Dr Spence's funeral took place on Saturday 5th March.
A service was held previously at Clapton Park Chapel, Dr Allan and Dr Kennedy, and others took part; Dr Legge delivered an address from which we give the following, for which we are indebted to the report of the English Independent :
Some of you know more than I do of the abundance of his labours in his four different charges; but I am confident that those who know most of them will agree in saying that there was not a more laborious, and devoted, and conscientious worker in all the range of our ministry. Fully in sympathy with the religious and philanthropic movements of the Christian Church at large, and taking his full share of them, and not slow to speak to the public through the press, he felt very strongly the claims of his own people upon him. He was diligent in his preparations for the pulpit. I could hardly believe the fact which was stated to me to-day, that after the removal from the Poultry to the Gravel-pit meeting, he never preached there an old sermon, without recasting and rewriting it. He was attentive to pastoral duties. He was more attentive to these than many ministers think it is possible for them to be. Whatever other things he could do, he was glad to do; but these two things he felt that he must do.
A long conversation which I had with him, when I was in this country in 1858, made a lasting impression on my mind. We talked of many of the theological tendencies of the day, and I found he had no sympathy with them. He was more averse from religious speculation than some others who had come out from the same circle in the north, nor had he the same aptitude for it. He would walk, he said, in the old paths, so long as he walked on the earth, nor had his reading shaken his confidence in them as the right paths. He would continue, he added, to give himself to reading, to meditation, and to prayer ; would feed the souls of his people from the pulpit; and watch over them, to the extent of his ability, in a constant, careful, pastoral intercourse. I believe that to the extent of his strength, and beyond it, he did those things. He wore out prematurely a constitution never strong by his indefatigable labours. But I need not, and will not, multiply words. There, in his narrow chamber, lies all that was mortal of an accomplished gentleman, a faithful minister of the Gospel, and a loving friend. Of what he was in the family circle I do not presume to speak. There is nothing in all his course for which we need to blush. On the contrary, we glorify God in him, for what he was and what he did. He was honoured to be very useful; and now his spirit is with God and with Christ. His end was very calm and trustful. “I have neither doubt nor fear, Christ is my all and in all.” That was one of his last utterances. As I walked from his house after my own last interview with him, I thought of a line in one of Milton's sonnets, and with the first four lines of that sonnet I am sure I might now address his spirit :
“When faith and love, that parted from thee never,
Had meetened thy ripe soul to dwell with God,
MR GEORGE SMITH, GLASGOW. We deeply regret to have to announce the death of Mr George Smith, who has for so many years been a valued member and office-bearer of Elgin Place Church, and a liberal contributor to the funds of the Denomination. It will be remembered it was a speech which he delivered when chairman of one of our meetings four years ago that gave the first impetus to the Pastors' Supplementary Fund, of which he has ever since been a steady and zealous supporter. We subjoin the following about him from a Glasgow Contemporary:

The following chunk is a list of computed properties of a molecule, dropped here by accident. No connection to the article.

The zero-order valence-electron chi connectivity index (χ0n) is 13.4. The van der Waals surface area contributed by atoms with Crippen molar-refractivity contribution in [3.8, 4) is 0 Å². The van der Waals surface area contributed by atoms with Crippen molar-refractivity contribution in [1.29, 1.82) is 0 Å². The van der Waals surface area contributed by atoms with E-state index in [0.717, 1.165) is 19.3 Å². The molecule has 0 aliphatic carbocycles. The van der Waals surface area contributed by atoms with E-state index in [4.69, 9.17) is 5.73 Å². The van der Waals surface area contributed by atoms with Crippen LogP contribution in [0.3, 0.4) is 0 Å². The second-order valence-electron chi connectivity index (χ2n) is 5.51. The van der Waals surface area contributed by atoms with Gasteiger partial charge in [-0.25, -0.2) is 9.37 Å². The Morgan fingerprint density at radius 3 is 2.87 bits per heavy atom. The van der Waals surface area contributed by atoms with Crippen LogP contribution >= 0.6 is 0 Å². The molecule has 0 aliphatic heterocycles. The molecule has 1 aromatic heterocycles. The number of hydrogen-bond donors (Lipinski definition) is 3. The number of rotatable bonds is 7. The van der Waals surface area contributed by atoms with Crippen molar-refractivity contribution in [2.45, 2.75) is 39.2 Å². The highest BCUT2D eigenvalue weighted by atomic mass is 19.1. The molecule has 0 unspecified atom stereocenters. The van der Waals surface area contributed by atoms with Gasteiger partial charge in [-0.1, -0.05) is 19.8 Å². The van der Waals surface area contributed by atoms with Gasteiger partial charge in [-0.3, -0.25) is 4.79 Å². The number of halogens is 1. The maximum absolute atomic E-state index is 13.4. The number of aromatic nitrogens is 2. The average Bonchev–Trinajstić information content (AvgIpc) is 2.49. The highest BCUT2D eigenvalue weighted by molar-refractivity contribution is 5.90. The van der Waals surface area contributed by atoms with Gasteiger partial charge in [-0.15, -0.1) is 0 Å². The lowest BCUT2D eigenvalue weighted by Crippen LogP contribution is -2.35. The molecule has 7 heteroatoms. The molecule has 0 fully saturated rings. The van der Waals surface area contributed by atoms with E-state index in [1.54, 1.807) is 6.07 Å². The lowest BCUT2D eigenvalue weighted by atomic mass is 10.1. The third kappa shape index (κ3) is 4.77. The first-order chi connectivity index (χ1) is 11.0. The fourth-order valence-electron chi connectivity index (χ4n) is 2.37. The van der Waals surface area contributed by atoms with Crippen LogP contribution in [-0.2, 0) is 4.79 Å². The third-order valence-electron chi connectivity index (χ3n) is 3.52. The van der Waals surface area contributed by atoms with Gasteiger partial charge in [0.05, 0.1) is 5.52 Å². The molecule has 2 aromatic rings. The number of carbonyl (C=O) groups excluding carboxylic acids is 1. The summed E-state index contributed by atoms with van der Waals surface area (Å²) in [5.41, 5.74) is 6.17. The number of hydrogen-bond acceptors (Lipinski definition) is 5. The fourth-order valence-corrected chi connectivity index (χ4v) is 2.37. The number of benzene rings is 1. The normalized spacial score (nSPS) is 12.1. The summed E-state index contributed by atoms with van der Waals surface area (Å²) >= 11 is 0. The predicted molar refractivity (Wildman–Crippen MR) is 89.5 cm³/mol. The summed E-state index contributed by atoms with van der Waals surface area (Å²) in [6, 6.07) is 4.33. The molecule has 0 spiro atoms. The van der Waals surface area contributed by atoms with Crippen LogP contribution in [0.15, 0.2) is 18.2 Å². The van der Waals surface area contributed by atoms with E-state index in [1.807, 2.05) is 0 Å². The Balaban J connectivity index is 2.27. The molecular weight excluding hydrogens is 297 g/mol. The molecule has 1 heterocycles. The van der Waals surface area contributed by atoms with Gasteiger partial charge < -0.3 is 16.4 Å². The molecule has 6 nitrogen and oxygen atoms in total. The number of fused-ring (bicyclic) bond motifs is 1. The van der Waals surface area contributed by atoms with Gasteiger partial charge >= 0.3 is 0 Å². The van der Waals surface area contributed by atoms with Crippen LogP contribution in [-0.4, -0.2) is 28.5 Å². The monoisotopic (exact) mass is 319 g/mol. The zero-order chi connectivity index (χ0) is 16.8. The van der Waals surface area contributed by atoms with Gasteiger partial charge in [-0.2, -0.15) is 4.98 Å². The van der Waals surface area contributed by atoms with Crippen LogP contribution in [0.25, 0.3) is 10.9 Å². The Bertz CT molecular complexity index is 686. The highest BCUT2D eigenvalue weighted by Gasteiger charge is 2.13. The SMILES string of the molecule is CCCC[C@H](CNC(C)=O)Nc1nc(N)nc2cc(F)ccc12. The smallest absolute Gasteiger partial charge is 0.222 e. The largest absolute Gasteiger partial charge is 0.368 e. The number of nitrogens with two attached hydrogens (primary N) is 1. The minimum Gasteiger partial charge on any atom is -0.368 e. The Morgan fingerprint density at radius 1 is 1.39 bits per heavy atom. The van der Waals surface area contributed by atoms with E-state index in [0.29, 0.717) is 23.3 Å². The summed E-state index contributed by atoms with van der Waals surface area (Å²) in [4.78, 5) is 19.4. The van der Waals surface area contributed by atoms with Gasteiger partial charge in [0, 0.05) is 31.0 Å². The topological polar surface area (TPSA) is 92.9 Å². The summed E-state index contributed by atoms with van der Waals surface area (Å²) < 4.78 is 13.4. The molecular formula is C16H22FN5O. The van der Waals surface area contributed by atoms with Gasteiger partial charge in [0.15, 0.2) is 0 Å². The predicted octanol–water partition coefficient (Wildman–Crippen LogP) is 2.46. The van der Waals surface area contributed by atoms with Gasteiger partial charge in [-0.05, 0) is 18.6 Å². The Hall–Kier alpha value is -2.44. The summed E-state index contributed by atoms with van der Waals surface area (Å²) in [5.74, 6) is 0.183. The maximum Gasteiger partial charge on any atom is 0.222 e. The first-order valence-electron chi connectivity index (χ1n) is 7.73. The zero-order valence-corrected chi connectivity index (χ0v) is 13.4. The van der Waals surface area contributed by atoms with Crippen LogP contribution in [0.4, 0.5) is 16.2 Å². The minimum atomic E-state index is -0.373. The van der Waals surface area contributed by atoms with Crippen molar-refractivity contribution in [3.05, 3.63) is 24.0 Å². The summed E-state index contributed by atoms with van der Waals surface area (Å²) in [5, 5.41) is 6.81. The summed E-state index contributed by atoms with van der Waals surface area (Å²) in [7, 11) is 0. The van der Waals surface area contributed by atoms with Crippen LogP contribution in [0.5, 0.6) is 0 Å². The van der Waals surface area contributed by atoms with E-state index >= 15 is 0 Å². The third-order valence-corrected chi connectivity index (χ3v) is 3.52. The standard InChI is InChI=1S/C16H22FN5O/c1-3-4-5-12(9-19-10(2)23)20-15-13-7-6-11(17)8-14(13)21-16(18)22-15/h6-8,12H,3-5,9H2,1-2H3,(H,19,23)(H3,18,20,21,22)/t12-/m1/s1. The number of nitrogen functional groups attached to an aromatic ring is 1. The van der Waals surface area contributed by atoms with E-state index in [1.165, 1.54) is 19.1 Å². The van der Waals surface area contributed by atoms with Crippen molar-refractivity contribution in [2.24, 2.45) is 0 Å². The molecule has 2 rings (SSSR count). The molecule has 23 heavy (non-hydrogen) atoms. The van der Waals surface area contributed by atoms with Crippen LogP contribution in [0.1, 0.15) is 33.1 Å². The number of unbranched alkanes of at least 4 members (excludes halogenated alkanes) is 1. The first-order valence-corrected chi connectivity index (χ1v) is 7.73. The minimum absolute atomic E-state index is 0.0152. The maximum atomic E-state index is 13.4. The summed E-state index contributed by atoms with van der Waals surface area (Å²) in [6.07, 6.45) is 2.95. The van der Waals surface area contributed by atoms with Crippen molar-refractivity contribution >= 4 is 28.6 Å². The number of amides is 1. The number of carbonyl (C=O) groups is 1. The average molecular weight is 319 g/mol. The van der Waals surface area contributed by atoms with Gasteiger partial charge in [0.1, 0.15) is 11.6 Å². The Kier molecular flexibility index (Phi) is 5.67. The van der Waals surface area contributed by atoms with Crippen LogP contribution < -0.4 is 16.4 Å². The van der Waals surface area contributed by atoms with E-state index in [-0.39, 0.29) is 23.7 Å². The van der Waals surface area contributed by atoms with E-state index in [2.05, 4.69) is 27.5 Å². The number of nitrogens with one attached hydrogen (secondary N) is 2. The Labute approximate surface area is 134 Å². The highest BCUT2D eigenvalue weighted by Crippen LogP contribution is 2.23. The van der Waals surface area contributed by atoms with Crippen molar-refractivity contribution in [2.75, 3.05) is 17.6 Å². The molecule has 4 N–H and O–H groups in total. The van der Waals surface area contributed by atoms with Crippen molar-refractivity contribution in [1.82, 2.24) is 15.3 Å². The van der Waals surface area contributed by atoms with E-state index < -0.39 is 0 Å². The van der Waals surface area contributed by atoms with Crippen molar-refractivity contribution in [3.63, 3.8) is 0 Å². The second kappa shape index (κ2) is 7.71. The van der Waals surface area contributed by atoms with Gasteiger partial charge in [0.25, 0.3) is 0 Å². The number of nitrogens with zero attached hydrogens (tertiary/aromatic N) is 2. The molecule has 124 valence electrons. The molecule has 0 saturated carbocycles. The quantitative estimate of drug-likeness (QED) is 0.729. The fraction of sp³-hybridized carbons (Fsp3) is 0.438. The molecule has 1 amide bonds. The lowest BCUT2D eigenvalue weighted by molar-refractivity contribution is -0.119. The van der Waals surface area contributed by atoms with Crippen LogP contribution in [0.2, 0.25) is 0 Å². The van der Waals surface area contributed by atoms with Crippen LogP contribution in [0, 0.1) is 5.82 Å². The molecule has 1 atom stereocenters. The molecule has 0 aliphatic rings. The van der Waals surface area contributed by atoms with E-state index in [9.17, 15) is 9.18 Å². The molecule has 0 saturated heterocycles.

Mr Smith, who was a native of Saltcoats, began business in Glasgow about fifty years ago; and he took the principal part in building up the extensive business of which he was for many years the senior partner. The original partners of the firm were his father, Mr George Smith, who predeceased him by only a few years, and his brother, Mr Robert Smith, who died in the end of July 1873. Their business was that of drapers, and their premises were situated in London Street. About 1840 they drifted, almost incidentally we have heard, into the position of shipowners. The first vessel built specially for their service was launched in 1842; and by slow degrees additions were made until the firm now possess one of the finest fleets of merchant shipping in the kingdom-the total number, we believe, being 29 sailing ships and 10 steamers.
While devoting himself sedulously to the advancement of his own business, Mr Smith still found time to devote a considerable amount of attention to public affairs. For many years he was a prominent member of the Clyde Trust, holding office continuously from 1858 till 1873, when he was obliged to retire in consequence of advancing years and infirmity. During that period he did much good service in aiding in the carrying through of measures for improving the navigation of the river, and developing the trade of the port. He also took a lively interest in the management of the various railway systems converging on the city. Mr Smith was also a member of the Local Marine Board and of the Chamber of Commerce. Of the latter body he was for some years one of the directors, and he took an active part in the consideration of all matters coming under their cognisance, as well as in the general business of the Chamber. Like the other members of his family, Mr Smith belonged to the Congregational denomination, and at the time of his death held office as deacon and treasurer of Elgin Place Church. He was a hearty supporter of the various missionary and benevolent schemes of the denomination, and he also contributed liberally to the charitable and benevolent institutions throughout the city. Indeed he was ever ready to lend a helping hand to promote any good object brought under his notice, taking care, however, to satisfy himself of the merit of the cause he was called on to support. Mr Smith was twice married, and he leaves a family of one son and two daughters, the children of his second wife, who died some years ago.